|Title||Effects of nuclear and cytoplasmic genes altering chlorophyll loss on gas exchange during monocarpic senescence in soybean|
|Publication Type||Journal Article|
|Year of Publication||1990|
|Authors||Guiamet JJ, Teeri JA, Nooden LD|
|Journal||Plant and Cell Physiology|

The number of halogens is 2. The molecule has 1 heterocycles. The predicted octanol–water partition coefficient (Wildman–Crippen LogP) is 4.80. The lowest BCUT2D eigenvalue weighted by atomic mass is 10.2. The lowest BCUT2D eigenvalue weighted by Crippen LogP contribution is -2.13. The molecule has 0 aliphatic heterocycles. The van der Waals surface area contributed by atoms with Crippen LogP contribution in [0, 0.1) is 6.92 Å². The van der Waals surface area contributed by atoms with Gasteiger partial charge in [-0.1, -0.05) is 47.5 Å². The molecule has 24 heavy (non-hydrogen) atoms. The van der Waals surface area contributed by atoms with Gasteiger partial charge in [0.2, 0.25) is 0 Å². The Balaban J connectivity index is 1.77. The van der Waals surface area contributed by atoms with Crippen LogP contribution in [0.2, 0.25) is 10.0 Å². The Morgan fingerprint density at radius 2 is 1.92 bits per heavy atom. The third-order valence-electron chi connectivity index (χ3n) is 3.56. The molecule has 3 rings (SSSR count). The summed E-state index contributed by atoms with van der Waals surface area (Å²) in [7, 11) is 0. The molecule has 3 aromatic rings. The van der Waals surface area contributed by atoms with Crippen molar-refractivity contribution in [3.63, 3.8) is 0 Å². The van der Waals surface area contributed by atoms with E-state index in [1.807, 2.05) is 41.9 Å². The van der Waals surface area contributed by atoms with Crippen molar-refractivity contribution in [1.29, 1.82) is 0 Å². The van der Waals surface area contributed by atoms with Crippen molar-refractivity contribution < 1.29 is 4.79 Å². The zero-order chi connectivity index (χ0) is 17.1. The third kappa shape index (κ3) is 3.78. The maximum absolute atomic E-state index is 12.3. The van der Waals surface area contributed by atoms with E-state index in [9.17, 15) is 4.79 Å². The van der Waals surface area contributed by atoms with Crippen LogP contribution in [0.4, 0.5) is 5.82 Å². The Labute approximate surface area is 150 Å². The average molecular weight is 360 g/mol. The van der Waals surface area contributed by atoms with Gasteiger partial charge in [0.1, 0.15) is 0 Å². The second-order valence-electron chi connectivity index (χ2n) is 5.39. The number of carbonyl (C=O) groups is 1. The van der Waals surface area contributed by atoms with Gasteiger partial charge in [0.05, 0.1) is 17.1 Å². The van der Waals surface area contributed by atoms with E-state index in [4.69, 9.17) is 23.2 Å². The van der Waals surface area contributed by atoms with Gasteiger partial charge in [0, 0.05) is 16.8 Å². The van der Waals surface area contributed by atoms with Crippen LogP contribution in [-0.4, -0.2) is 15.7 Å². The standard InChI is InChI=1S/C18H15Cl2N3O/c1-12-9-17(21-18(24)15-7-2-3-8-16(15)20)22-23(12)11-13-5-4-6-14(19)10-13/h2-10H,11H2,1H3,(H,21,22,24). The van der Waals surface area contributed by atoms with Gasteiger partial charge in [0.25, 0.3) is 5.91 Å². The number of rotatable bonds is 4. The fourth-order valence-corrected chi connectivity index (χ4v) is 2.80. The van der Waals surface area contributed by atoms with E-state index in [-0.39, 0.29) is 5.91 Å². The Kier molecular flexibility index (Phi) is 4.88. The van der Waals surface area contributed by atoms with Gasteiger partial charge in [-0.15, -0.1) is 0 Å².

Several genes can alter the yellowing processes that normally occur during pod development and monocarpic senescence in soybean. CytG and d1+d2 cause the leaves and seeds to stay green at maturity. G blocks yellowing of the seed coat but not the leaves or embryos. By contrast, another gene, y3, causes earlier yellowing of the leaves. This paper examines the effects of these genes on photosynthesis and some related parameters of the senescence syndrome in near-isogenic backgrounds. Neither cytG nor d1d2 delays the decline in stomatal conductance and transpiration, which occurs at the end of the podfill; however, Gd1d2 delays it and y3 advances it. Neither cytG nor d1d2 prevents the rise in intercellular CO2 during podfill, while Gd1d2 does, and y3 promotes it. These changes in intercellular CO2 may reciprocally reflect the status (maintenance for Gd1d2 and early loss for y3) of the photosynthetic enzymes. Gd1d2, d1d2 and cytG do not appreciably affect leaf blade abscission; however, y3 prevents it. Gd1d2 increases the dry weight seed yield, and y3 decreases it. Gd1d2 inhibits several components in the senescence process, while cytG seems to affect mainly chlorophyll loss and y3 may act more broadly than just accelerating senescence. Clearly, the stay-green trait can be caused by more than one genetic locus, and it may or may not maintain photosynthesis.